Bring on the noise
We applaud Citadel for its decision to appeal the FCC's $7,000 indecency fine for playing an expurgated version of the popular Eminem song, "The Real Slim Shady," on KKMG(FM) Pueblo, Colo.
It would have been tempting to just pay the fine—another cost of doing business in an industry where it doesn't pay to anger government officials who control your future. Citadel is, after all, in the process of being bought by Forstmann Little and is undoubtedly reluctant to do anything to upset that $2 billion apple cart.
The fine of $7,000 for 408 airings is not much when you amortize it. But paying it would be a quick fix to a problem that will only get worse. Broadcasters must not acquiesce to a government edict that suggestive songs are indecent. Inaction would put broadcasters in the "I did nothing until they came for me" category.
That, unfortunately, is where the industry seems to be at the moment. Where is the indignation from the NAB and leading broadcasters? And where were they when KBOO-FM Portland, Ore., was fined recently for airing a hip-hop song by DJ Vadim with Sarah Jones called "Your Revolution," which packs the punch of social commentary and reads like poetry? The NAB should be screaming bloody murder but remains quiet, with the issue "under review." The issue should be under attack, with faxes and e-mails blazing.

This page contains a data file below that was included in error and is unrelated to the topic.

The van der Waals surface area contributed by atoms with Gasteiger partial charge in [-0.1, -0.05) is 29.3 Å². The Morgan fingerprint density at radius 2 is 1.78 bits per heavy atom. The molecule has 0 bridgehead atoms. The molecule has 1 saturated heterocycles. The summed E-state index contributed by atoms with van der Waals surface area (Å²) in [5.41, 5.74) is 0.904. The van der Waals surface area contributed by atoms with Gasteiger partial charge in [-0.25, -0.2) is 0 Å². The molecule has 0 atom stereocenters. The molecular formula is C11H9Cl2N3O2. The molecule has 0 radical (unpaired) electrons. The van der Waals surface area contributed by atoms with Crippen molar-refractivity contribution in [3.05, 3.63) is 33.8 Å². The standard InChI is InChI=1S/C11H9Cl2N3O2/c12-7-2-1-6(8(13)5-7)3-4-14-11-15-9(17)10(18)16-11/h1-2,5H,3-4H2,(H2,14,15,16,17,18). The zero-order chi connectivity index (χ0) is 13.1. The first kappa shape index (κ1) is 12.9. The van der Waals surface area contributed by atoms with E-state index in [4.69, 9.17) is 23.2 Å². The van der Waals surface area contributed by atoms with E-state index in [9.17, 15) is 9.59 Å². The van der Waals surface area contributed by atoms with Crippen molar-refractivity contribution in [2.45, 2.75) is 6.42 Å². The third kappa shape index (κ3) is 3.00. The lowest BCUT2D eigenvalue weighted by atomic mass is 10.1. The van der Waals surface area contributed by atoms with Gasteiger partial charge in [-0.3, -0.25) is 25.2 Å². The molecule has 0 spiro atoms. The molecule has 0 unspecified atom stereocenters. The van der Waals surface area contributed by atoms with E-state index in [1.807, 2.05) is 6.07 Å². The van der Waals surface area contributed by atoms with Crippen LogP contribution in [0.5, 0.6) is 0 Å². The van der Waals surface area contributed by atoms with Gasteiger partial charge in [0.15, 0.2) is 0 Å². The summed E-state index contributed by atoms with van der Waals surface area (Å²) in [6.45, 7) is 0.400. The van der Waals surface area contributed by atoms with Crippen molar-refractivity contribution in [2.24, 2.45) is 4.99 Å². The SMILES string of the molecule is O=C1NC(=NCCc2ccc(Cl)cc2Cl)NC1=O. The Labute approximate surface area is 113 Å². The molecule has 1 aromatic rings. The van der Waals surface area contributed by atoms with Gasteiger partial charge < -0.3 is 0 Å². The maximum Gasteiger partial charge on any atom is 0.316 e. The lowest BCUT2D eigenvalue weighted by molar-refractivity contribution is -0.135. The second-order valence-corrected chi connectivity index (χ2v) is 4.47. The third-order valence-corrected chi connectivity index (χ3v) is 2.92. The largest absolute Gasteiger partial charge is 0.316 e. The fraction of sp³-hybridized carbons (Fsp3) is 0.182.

And where is Chairman Michael Powell? Like NAB, he was laying low last week.
There was the suggestion that the ruling must be a brilliant gambit of his to have the indecency rules thrown out by giving broadcasters a decision so constitutionally porous as to provide them a gilt-edged invitation to relief from the courts. We're afraid even we can't grab at that straw.
Another scenario is that the chairman never saw the decision. It came out of the Enforcement Bureau, and at least one commissioner claimed no knowledge of the fine until press accounts after the fact. That one we can cling to, but it doesn't get Chairman Powell off the hook. He's the guy with the big office who is responsible for every action the staff takes.
As we noted here last week, Powell has consistently talked the talk on First Amendment protection for broadcasters. We remember his 1998 speech to The Media Institute, in which he characterized the scarcity rationale (Red Lion) and the uniquely pervasive rationale for content regulation (Pacifica) as "demonstrably faulty premises" and concluded that "the government has been engaged for too long in willful denial in order to subvert the Constitution so that it can impose its speech preferences on the public." Yes, we know there is an indecency law on the books that the FCC is obliged to enforce, but there is wide discretion in how it is applied, including taking into account contemporary community standards. There is no obligation to extend the chilling effect of rules rooted in "demonstrably false premises."
It's time for Powell to walk the walk, which is toward less chilling content regulation and away from the minefield. Citadel's appeal is due July 2. This fine should be history by Independence Day.